Life History and Production of the Western Gray Whale’s Prey, <i>Ampelisca eschrichtii</i> Krøyer, 1842 (Amphipoda, Ampeliscidae)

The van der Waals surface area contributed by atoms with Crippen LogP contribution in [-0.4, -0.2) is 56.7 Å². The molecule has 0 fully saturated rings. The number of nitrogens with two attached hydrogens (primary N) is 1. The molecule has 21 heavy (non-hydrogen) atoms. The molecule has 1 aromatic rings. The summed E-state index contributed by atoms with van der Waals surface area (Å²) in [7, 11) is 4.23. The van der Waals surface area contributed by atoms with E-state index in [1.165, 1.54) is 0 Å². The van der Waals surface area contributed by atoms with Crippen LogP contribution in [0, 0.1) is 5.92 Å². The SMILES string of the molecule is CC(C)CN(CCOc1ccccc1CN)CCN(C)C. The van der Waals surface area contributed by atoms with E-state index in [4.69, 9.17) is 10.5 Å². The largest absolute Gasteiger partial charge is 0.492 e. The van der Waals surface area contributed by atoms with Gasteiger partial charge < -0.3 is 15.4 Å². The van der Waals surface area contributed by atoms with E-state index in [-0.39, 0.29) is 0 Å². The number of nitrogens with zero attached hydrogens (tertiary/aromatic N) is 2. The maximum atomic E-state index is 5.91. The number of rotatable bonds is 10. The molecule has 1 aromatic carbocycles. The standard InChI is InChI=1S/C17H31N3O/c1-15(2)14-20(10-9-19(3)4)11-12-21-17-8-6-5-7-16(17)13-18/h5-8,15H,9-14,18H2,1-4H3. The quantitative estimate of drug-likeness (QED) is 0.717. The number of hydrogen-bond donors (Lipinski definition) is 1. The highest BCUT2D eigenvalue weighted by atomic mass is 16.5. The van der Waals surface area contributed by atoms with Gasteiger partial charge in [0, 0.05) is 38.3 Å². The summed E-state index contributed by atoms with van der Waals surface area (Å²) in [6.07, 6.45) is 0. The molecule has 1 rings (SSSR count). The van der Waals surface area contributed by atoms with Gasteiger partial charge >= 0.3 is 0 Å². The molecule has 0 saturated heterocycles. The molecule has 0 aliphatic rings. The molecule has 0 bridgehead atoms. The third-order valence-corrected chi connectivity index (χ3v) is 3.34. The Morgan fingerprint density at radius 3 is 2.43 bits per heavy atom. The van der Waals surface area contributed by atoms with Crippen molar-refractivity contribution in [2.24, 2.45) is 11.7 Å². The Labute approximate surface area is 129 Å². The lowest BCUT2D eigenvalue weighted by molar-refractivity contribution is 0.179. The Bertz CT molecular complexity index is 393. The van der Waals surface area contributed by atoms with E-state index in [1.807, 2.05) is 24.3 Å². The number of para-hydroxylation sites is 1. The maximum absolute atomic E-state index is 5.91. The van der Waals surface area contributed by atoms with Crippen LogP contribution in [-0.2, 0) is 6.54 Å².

<div><p><i>Ampelisca eschrichtii</i> are among the most important prey of the Western North Pacific gray whales, <i>Eschrichtius robustus</i>. The largest and densest known populations of this amphipod occur in the gray whale’s Offshore feeding area on the Northeastern Sakhalin Island Shelf. The remote location, ice cover and stormy weather at the Offshore area have prevented winter sampling. The incomplete annual sampling has confounded efforts to resolve life history and production of <i>A</i>. <i>eschrichtii</i>. Expanded comparisons of population size structure and individual reproductive development between late spring and early fall over six sampling years between 2002 and 2013 however, reveal that <i>A</i>. <i>eschrichtii</i> are gonochoristic, iteroparous, mature at body lengths greater than 15 mm and have a two-year life span. The low frequencies of brooding females, the lack of early stage juveniles, the lack of individual or population growth or biomass increases over late spring and summer, all indicate that growth and reproduction occur primarily in winter, when sampling does not occur. Distinct juvenile and adult size cohorts additionally indicate growth and juvenile production occurs in winter through spring under ice cover. Winter growth thus requires that winter detritus or primary production are critical food sources for these ampeliscid populations and yet, the Offshore area and the Eastern Sakhalin Shelf ampeliscid communities may be the most abundant and productive amphipod population in the world. These <i>A</i>. <i>eschrichtii</i> populations are unlikely to be limited by western gray whale predation. Whether benthic community structure can limit access and foraging success of western gray whales is unclear.</p></div>